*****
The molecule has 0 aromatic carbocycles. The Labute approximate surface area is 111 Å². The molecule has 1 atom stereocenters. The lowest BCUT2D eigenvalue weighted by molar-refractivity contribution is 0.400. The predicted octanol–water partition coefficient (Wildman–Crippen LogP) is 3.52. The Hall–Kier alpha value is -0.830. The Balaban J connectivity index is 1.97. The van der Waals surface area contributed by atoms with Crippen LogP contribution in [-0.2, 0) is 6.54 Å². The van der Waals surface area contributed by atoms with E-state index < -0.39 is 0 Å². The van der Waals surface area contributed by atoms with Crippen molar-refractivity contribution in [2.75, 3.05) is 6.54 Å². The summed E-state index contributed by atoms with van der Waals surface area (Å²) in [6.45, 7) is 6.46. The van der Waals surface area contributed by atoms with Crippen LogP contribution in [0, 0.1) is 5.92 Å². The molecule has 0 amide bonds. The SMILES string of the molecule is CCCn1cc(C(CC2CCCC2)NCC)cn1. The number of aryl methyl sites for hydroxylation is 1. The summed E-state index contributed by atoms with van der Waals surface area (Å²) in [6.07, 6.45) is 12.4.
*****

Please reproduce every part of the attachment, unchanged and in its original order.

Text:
The molecule has 0 aromatic carbocycles. The Labute approximate surface area is 111 Å². The molecule has 1 atom stereocenters. The lowest BCUT2D eigenvalue weighted by molar-refractivity contribution is 0.400. The predicted octanol–water partition coefficient (Wildman–Crippen LogP) is 3.52. The Hall–Kier alpha value is -0.830. The Balaban J connectivity index is 1.97. The van der Waals surface area contributed by atoms with Crippen LogP contribution in [-0.2, 0) is 6.54 Å². The van der Waals surface area contributed by atoms with E-state index < -0.39 is 0 Å². The van der Waals surface area contributed by atoms with Crippen molar-refractivity contribution in [2.75, 3.05) is 6.54 Å². The summed E-state index contributed by atoms with van der Waals surface area (Å²) in [6.45, 7) is 6.46. The van der Waals surface area contributed by atoms with Crippen LogP contribution in [0, 0.1) is 5.92 Å². The molecule has 0 amide bonds. The SMILES string of the molecule is CCCn1cc(C(CC2CCCC2)NCC)cn1. The number of aryl methyl sites for hydroxylation is 1. The summed E-state index contributed by atoms with van der Waals surface area (Å²) in [6.07, 6.45) is 12.4.